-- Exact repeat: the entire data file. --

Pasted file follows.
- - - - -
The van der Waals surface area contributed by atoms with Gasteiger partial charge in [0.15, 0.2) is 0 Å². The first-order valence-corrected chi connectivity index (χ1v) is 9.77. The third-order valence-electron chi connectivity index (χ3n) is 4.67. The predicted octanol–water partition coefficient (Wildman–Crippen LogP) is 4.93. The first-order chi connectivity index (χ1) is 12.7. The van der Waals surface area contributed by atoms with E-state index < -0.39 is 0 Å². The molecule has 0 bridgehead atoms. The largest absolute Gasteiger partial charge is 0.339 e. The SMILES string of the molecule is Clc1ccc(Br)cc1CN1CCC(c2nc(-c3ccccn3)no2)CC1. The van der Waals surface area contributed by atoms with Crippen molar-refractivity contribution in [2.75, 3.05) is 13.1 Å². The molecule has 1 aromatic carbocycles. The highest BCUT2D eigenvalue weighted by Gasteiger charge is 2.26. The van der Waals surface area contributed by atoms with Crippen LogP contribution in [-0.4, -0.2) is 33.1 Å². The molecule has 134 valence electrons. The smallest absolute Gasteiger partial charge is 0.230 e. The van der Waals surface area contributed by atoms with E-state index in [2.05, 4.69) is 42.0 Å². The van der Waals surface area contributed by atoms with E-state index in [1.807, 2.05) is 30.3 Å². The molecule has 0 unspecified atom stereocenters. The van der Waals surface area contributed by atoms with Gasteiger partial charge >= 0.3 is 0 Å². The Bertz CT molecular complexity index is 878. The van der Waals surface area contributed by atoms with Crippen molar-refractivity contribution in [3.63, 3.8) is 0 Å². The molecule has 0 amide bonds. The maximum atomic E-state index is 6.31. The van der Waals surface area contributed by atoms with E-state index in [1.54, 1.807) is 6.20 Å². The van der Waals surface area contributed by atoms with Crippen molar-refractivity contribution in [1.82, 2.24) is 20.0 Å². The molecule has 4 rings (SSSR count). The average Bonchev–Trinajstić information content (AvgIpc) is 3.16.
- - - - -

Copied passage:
The van der Waals surface area contributed by atoms with Gasteiger partial charge in [0.15, 0.2) is 0 Å². The first-order valence-corrected chi connectivity index (χ1v) is 9.77. The third-order valence-electron chi connectivity index (χ3n) is 4.67. The predicted octanol–water partition coefficient (Wildman–Crippen LogP) is 4.93. The first-order chi connectivity index (χ1) is 12.7. The van der Waals surface area contributed by atoms with E-state index < -0.39 is 0 Å². The molecule has 0 bridgehead atoms. The largest absolute Gasteiger partial charge is 0.339 e. The SMILES string of the molecule is Clc1ccc(Br)cc1CN1CCC(c2nc(-c3ccccn3)no2)CC1. The van der Waals surface area contributed by atoms with Crippen molar-refractivity contribution in [2.75, 3.05) is 13.1 Å². The molecule has 1 aromatic carbocycles. The highest BCUT2D eigenvalue weighted by Gasteiger charge is 2.26. The van der Waals surface area contributed by atoms with Crippen LogP contribution in [-0.4, -0.2) is 33.1 Å². The molecule has 134 valence electrons. The smallest absolute Gasteiger partial charge is 0.230 e. The van der Waals surface area contributed by atoms with E-state index in [2.05, 4.69) is 42.0 Å². The van der Waals surface area contributed by atoms with E-state index in [1.807, 2.05) is 30.3 Å². The molecule has 0 unspecified atom stereocenters. The van der Waals surface area contributed by atoms with Gasteiger partial charge >= 0.3 is 0 Å². The Bertz CT molecular complexity index is 878. The van der Waals surface area contributed by atoms with Crippen molar-refractivity contribution in [3.63, 3.8) is 0 Å². The molecule has 0 amide bonds. The maximum atomic E-state index is 6.31. The van der Waals surface area contributed by atoms with E-state index in [1.54, 1.807) is 6.20 Å². The van der Waals surface area contributed by atoms with Crippen molar-refractivity contribution in [1.82, 2.24) is 20.0 Å². The molecule has 4 rings (SSSR count). The average Bonchev–Trinajstić information content (AvgIpc) is 3.16.